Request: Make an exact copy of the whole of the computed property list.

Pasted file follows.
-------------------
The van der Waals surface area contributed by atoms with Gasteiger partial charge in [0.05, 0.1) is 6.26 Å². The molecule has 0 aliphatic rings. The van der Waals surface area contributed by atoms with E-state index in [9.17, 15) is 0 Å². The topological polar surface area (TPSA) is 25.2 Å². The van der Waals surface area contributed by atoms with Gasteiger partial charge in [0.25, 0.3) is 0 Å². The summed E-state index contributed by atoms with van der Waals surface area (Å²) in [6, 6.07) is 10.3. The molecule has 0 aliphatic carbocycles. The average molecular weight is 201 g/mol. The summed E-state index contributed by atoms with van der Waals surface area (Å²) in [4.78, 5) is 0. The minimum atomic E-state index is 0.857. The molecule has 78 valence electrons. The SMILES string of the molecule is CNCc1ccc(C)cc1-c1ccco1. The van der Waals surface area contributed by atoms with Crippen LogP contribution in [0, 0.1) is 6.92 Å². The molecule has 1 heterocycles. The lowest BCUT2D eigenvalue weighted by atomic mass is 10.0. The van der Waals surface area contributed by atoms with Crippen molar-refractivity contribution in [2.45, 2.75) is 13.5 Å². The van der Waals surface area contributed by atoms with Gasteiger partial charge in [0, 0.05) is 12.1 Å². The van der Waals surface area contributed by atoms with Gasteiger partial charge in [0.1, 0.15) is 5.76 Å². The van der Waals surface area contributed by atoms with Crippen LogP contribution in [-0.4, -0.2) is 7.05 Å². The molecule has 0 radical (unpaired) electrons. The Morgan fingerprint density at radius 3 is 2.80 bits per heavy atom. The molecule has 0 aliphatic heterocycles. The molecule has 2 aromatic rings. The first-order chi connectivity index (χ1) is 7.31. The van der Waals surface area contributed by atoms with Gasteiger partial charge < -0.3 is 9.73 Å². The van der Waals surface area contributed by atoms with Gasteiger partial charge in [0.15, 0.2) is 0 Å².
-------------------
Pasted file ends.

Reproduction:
The van der Waals surface area contributed by atoms with Gasteiger partial charge in [0.05, 0.1) is 6.26 Å². The molecule has 0 aliphatic rings. The van der Waals surface area contributed by atoms with E-state index in [9.17, 15) is 0 Å². The topological polar surface area (TPSA) is 25.2 Å². The van der Waals surface area contributed by atoms with Gasteiger partial charge in [0.25, 0.3) is 0 Å². The summed E-state index contributed by atoms with van der Waals surface area (Å²) in [6, 6.07) is 10.3. The molecule has 0 aliphatic carbocycles. The average molecular weight is 201 g/mol. The summed E-state index contributed by atoms with van der Waals surface area (Å²) in [4.78, 5) is 0. The minimum atomic E-state index is 0.857. The molecule has 78 valence electrons. The SMILES string of the molecule is CNCc1ccc(C)cc1-c1ccco1. The van der Waals surface area contributed by atoms with Crippen LogP contribution in [0, 0.1) is 6.92 Å². The molecule has 1 heterocycles. The lowest BCUT2D eigenvalue weighted by atomic mass is 10.0. The van der Waals surface area contributed by atoms with Crippen molar-refractivity contribution in [2.45, 2.75) is 13.5 Å². The van der Waals surface area contributed by atoms with Gasteiger partial charge in [0, 0.05) is 12.1 Å². The van der Waals surface area contributed by atoms with Gasteiger partial charge in [0.1, 0.15) is 5.76 Å². The van der Waals surface area contributed by atoms with Crippen LogP contribution in [-0.4, -0.2) is 7.05 Å². The molecule has 0 radical (unpaired) electrons. The Morgan fingerprint density at radius 3 is 2.80 bits per heavy atom. The molecule has 0 aliphatic heterocycles. The molecule has 2 aromatic rings. The first-order chi connectivity index (χ1) is 7.31. The van der Waals surface area contributed by atoms with Gasteiger partial charge < -0.3 is 9.73 Å². The van der Waals surface area contributed by atoms with Gasteiger partial charge in [0.15, 0.2) is 0 Å².